In an age of terrorism, where should a democratic society draw the line on government surveillance? Edward Snowden’s explosive disclosures about the National Security Agency’s intelligence-collection operations have ignited an intense debate about the appropriate balance between security and liberty in America. In a special series this year, nationally prominent experts will explore the critical issues raised by the NSA’s activities, including their impact on our security, privacy, and civil liberties. This timely series will address one of the most challenging questions the nation faces today as it tries to strike the right balance between safety and liberty. The Security Conundrum will look behind and beyond the headlines, examining the history and implementation of the NSA operations, the legal questions generated by them, the media’s role in revealing them, and the responsibility of Congress to oversee them. It will also address the NSA’s uneasy and evolving relationship with Silicon Valley. Each session in the series is designed to explore these issues from a different vantage point. The guest speakers, in conversation with Stanford scholars, will probe the problems, explain the political, legal, and technological contours of the NSA actions, and outline ways to preserve the nation’s security without sacrificing our freedoms.
Inside the Newsroom: The Media and Edward Snowden: An Evening with Barton Gellman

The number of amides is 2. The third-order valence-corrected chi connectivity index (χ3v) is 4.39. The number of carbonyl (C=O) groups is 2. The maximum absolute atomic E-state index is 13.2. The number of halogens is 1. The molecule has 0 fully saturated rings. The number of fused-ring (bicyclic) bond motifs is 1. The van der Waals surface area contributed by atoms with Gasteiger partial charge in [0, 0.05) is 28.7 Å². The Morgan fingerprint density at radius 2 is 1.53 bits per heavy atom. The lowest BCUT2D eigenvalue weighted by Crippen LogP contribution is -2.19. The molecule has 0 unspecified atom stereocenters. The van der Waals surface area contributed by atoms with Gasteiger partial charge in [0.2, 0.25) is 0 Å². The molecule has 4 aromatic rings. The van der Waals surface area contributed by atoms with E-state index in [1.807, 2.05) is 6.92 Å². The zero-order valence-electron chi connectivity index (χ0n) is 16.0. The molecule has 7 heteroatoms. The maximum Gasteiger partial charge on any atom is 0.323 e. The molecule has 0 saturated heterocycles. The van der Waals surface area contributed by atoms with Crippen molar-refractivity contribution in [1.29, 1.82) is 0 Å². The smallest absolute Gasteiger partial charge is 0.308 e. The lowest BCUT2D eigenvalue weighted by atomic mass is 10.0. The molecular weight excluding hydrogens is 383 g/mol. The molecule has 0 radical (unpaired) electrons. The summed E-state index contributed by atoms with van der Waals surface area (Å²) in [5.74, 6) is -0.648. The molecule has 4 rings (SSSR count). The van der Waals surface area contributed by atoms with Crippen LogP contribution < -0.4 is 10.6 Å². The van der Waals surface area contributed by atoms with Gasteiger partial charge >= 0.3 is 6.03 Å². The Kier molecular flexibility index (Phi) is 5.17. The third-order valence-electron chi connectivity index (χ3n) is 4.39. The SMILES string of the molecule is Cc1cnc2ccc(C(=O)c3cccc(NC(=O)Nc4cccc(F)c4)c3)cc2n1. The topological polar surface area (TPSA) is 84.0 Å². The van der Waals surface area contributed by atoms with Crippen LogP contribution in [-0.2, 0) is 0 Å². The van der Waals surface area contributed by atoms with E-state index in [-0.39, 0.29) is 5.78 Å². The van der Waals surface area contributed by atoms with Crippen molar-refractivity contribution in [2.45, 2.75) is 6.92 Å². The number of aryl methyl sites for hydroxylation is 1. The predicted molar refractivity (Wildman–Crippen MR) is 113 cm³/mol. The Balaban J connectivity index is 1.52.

When Edward Snowden decided in 2013 that the time had come to reveal the deepest secrets of the National Security Agency, one of the first journalists he approached was Barton Gellman of The Washington Post. Snowden gave Gellman a code name: BRASSBANNER. The name he chose for himself was VERAX, “truth teller” in Latin. So began one of the most dramatic chapters in the history of modern American journalism. In the ensuing months, Gellman received dozens of top-secret documents from Snowden, traveled to Moscow to meet him, and wrestled with tough questions about what, and what not, to publish. The Washington Post shared the 2014 Pulitzer Prize for Public Service, the nation’s highest journalism honor, for Gellman’s reporting about the Snowden materials and the NSA.
In a conversation with Philip Taubman, Gellman will recount his dealings with Snowden and describe how he and his editors weighed how to handle the Snowden materials. Few questions are more difficult for American journalists than determining how far a free press can venture in disclosing national security secrets without imperiling the nation’s security.
Barton Gellman is a three-time Pulitzer Prize–winning journalist. In 2002, he was a member of the Washington Post team that received the Pulitzer Prize for National Reporting for its coverage of the 9/11 attacks. Gellman is a senior fellow at The Century Foundation and a visiting professional specialist and author-in-residence at Princeton’s Woodrow Wilson School of Public and International Affairs. He is the author of Angler: The Cheney Vice Presidency.
Consulting Professor, Center for International Security and Cooperation, Stanford; Former Moscow and Washington Bureau Chief, The New York Times
Philip Taubman served as a reporter and editor at The New York Times for nearly thirty years, specializing in national security coverage. He is author of Secret Empire: Eisenhower, the CIA, and the Hidden Story of America’s Space Espionage, and The Partnership: Five Cold Warriors and Their Quest to Ban the Bomb.
The Security Conundrum is co-sponsored by Stanford’s Freeman Spogli Institute for International Studies, the Hoover Institution, Stanford Continuing Studies, Stanford in Government, and the Stanford Law School.